Thomas, Dratsch (2013). Using Avatars to Study Social Cognition in Cross-cultural Psychology and High-functioning Autism. PhD thesis, Universität zu Köln.


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Over the last 20 years, virtual avatars have become a popular research tool in psychology and neuroscience for studying social cognition. As opposed to photographs or movie recordings of actual human beings, avatars allow for the precise control over all aspects of the stimulus, ranging from the avatar's gaze and movement behavior to its physical appearance, such as age, gender, or ethnicity (Vogeley & Bente, 2010). Additionally, avatars have made it possible to create interactive paradigms that enable the study of social interactions in real-time (Wilms et al., 2010). Benefitting from this recent development, the present thesis set out to use avatars to study social cognition in two areas: cross-cultural psychology and high-functioning autism. The unifying connection between the four studies combined in this thesis is that they all rely on specific advantages offered by avatars and that they could not have been conducted without them. As a whole, the aim of the present thesis is to advance knowledge in two major fields of social cognition—cross-cultural psychology and high-functioning autism—by using virtual avatars. Study 1 assessed the validity of social avatars as a research tool. Study 2 focused on cross-cultural differences in trust. Study 3 and Study 4 investigated whether two core abilities of social cognition—detection of direct gaze and perception of attractiveness—are impaired in individuals with high-functioning autism.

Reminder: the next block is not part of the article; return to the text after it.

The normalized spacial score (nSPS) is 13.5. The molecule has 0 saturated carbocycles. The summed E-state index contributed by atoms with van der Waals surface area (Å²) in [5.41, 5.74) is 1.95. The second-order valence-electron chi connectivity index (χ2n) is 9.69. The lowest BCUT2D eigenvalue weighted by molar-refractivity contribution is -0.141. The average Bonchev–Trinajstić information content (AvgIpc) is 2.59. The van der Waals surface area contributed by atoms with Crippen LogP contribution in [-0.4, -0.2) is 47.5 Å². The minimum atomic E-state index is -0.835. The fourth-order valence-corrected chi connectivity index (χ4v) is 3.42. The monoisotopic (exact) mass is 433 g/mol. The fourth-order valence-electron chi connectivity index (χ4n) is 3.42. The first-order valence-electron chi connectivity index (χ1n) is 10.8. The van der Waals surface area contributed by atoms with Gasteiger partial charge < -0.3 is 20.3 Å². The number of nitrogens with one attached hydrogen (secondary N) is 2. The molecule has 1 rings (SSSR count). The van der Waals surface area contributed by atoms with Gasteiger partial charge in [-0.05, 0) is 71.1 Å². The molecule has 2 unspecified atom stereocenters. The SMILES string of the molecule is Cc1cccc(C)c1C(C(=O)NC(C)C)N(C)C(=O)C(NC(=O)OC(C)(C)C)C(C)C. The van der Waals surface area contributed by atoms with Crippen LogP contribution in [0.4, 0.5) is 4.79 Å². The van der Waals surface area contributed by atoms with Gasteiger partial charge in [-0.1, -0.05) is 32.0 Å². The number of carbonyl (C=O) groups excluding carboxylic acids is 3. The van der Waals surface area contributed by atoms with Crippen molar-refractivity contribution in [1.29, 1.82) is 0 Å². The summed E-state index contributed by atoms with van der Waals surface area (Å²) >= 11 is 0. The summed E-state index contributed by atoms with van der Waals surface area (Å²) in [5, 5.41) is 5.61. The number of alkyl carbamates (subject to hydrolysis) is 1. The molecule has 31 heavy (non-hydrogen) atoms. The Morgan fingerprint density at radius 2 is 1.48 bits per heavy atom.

Item Type: Thesis (PhD thesis)
CreatorsEmailORCIDORCID Put Code
Thomas, Dratscht.dratsch@mac.comUNSPECIFIEDUNSPECIFIED
URN: urn:nbn:de:hbz:38-54402
Date: 11 November 2013
Language: English
Faculty: Faculty of Human Sciences
Divisions: Faculty of Human Sciences > Department Psychologie
Subjects: Psychology
Uncontrolled Keywords:
autism, avatars, trust, cross-cultural psychology, attractivenessEnglish
Date of oral exam: 19 December 2013
NameAcademic Title
Gary, BenteProf. Dr.
Kai, VogeleyProf. Dr. Dr.
Refereed: Yes


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